Utah State University professor hopes fruit tree science project blooms and grows

Data is currently being collected through website

Wesley Crump, Utah State University Extension assistant professor, seeks input from Wasatch Back residents who grow apple and peach trees for the Wasatch Back Fruit Tree Citizen Science Project.
Courtesy of Wesley Crump
To participate in the Utah State University Extension’s Wasatch Back Fruit Tree Citizen Science Project, visit For information about the Utah State University Extension in the Wasatch Back, visit
Wesley Crump, Utah State University Extension assistant professor, seeks input from Wasatch Back residents who grow apple and peach trees for the Wasatch Back Fruit Tree Citizen Science Project.
Courtesy of Wesley Crump

Wesley Crump is overseeing an effort he would like to see take root in Summit and Wasatch counties.

The Utah State University Extension assistant professor is introducing the Wasatch Back Fruit Tree Citizen Science Project, where he is tapping into the experience and knowledge of local residents who have grown and are growing apple and peach trees.

“I’m interested in better understanding what fruit trees can survive and thrive and produce along the Wasatch Back,” he said. 

One way this could be accomplished from a more traditional academic standpoint would be to plant a research orchard where Crump could collect data off of trees for an extended amount of time.

“While I would love that for the future, right now, just starting out and not having land or other resources available, I wanted to outsource the data collection to those in the community,” he said. “I want to collect data from those who are growing fruit trees, and aggregate the information into a usable document or database that could become a resource for those who are thinking about planting trees in the area in the future.”

Crump plans to make the information available online.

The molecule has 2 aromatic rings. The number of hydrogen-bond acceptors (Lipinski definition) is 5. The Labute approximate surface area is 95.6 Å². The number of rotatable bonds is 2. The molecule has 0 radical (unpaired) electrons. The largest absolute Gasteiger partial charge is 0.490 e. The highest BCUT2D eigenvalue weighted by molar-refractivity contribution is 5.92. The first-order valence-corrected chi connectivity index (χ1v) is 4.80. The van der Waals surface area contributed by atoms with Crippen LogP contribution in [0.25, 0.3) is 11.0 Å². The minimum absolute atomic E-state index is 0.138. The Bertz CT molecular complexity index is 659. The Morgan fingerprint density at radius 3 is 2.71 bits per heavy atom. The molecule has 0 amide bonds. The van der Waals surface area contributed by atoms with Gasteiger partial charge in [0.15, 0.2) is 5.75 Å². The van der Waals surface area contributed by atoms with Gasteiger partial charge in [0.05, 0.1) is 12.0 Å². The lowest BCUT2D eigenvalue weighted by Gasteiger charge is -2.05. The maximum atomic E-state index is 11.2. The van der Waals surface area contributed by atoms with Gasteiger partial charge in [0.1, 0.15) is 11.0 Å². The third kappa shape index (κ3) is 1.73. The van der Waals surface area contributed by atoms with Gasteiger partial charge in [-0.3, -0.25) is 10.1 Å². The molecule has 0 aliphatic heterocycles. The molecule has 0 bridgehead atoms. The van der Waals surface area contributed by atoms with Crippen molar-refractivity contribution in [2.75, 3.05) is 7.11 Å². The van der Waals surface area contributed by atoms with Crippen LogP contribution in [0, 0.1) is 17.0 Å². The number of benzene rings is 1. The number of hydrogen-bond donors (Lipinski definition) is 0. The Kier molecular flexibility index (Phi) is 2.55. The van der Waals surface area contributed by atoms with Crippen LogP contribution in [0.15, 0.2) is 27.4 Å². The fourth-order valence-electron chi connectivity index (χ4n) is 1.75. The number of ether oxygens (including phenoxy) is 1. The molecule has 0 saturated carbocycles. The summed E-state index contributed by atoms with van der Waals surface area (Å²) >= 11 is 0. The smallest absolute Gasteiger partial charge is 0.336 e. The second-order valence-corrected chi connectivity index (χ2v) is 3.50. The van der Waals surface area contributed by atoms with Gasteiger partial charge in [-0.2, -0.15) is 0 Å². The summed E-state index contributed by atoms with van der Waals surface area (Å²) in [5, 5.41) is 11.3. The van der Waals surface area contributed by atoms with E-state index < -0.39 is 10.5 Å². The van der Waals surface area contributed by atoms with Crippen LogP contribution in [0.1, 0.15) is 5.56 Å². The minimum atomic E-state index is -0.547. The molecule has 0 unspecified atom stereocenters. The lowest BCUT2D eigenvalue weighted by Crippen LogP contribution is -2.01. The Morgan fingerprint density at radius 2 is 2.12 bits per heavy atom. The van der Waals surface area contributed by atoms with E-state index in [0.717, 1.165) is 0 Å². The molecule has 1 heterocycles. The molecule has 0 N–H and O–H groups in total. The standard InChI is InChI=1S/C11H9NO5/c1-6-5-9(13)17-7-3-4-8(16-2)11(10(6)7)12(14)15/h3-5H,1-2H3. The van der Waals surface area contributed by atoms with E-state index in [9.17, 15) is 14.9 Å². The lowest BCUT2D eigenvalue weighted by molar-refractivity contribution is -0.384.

“That way people could see what types of trees have been growing, how they’ve done and whether growing fruit trees would be a feasible option for them,” he said.

Anyone growing fruit trees in Summit and Wasatch counties is invited to submit their data, according to Crump.

They can do so by visiting

“We’re not quite at the full data-collection stage because it’s been a long and cold winter, and spring is not fully here yet,” he said. “So we’re just now getting a few responses.”.

Crump will collect data until the local fruit trees start flowering.

“One of the key metrics that I’m interested in right now is bloom time, when the trees are getting ready to be pollinated,” he said. “We need to understand when that time is so we can overlay weather and climate data on top of that. Once you do that, you will start to see and get a better understanding of whether trees are putting their flowers out too early.”

If trees blossom too soon, they put their fruits at risk to freeze during cold snaps, Crump said.

“The next key metric I’m looking at is the harvest in the fall,” he said. “That’s when we’ll be able to see all the information we collected about the tree. We’ll see what date it bloomed, and whether or not it did produce fruit. If it did, we’ll be able to assess what date the fruit was deemed ripe.”

Crump will then assess the information and learn about temperatures and elevations that are best for the trees to grow.

“I’ve been thinking about doing this type of research for a while,” he said. “I think it is beneficial that there is an active relationship between the (Utah State University) Extension and community, because there are a lot of ways citizen science projects can be utilized to accomplish goals and develop resources.”

Citizen science projects are nothing new in data collecting and research, Crump said.

“It’s something that has been done with water-collection and testing projects, and I was interested in applying it to fruit trees to see what variety could work in this location.”

Participation in these types of studies also helps the public better understand the research, according to Crump.

“But there will always be concerns, because I don’t have total control over the people who are providing me data,” he said. “So there will always be questions about quality control and other subjective things that could inject variability. But I think if you understand that, and you publicize that with the results, then the pros, I think, outweigh the risks.”


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